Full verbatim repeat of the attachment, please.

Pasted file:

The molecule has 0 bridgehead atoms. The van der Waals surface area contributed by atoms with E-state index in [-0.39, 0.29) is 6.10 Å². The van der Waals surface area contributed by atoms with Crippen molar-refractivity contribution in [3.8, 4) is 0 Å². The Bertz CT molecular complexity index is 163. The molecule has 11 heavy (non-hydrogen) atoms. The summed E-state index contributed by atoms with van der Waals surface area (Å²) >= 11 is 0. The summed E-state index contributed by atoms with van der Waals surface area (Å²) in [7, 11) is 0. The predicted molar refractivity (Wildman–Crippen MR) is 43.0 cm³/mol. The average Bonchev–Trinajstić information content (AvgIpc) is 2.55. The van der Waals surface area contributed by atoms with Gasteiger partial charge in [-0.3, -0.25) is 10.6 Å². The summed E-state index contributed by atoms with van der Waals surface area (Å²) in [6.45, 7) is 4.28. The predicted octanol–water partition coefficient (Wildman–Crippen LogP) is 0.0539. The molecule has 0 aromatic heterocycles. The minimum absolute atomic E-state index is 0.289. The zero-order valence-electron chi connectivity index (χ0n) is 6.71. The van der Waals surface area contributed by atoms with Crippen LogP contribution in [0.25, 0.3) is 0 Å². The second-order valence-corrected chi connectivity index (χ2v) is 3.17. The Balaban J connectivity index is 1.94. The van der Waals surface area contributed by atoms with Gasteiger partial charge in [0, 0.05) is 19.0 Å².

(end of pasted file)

The molecule has 0 bridgehead atoms. The van der Waals surface area contributed by atoms with E-state index in [-0.39, 0.29) is 6.10 Å². The van der Waals surface area contributed by atoms with Crippen molar-refractivity contribution in [3.8, 4) is 0 Å². The Bertz CT molecular complexity index is 163. The molecule has 11 heavy (non-hydrogen) atoms. The summed E-state index contributed by atoms with van der Waals surface area (Å²) >= 11 is 0. The summed E-state index contributed by atoms with van der Waals surface area (Å²) in [7, 11) is 0. The predicted molar refractivity (Wildman–Crippen MR) is 43.0 cm³/mol. The average Bonchev–Trinajstić information content (AvgIpc) is 2.55. The van der Waals surface area contributed by atoms with Gasteiger partial charge in [-0.3, -0.25) is 10.6 Å². The summed E-state index contributed by atoms with van der Waals surface area (Å²) in [6.45, 7) is 4.28. The predicted octanol–water partition coefficient (Wildman–Crippen LogP) is 0.0539. The molecule has 0 aromatic heterocycles. The minimum absolute atomic E-state index is 0.289. The zero-order valence-electron chi connectivity index (χ0n) is 6.71. The van der Waals surface area contributed by atoms with Crippen LogP contribution in [0.25, 0.3) is 0 Å². The second-order valence-corrected chi connectivity index (χ2v) is 3.17. The Balaban J connectivity index is 1.94. The van der Waals surface area contributed by atoms with Gasteiger partial charge in [0, 0.05) is 19.0 Å².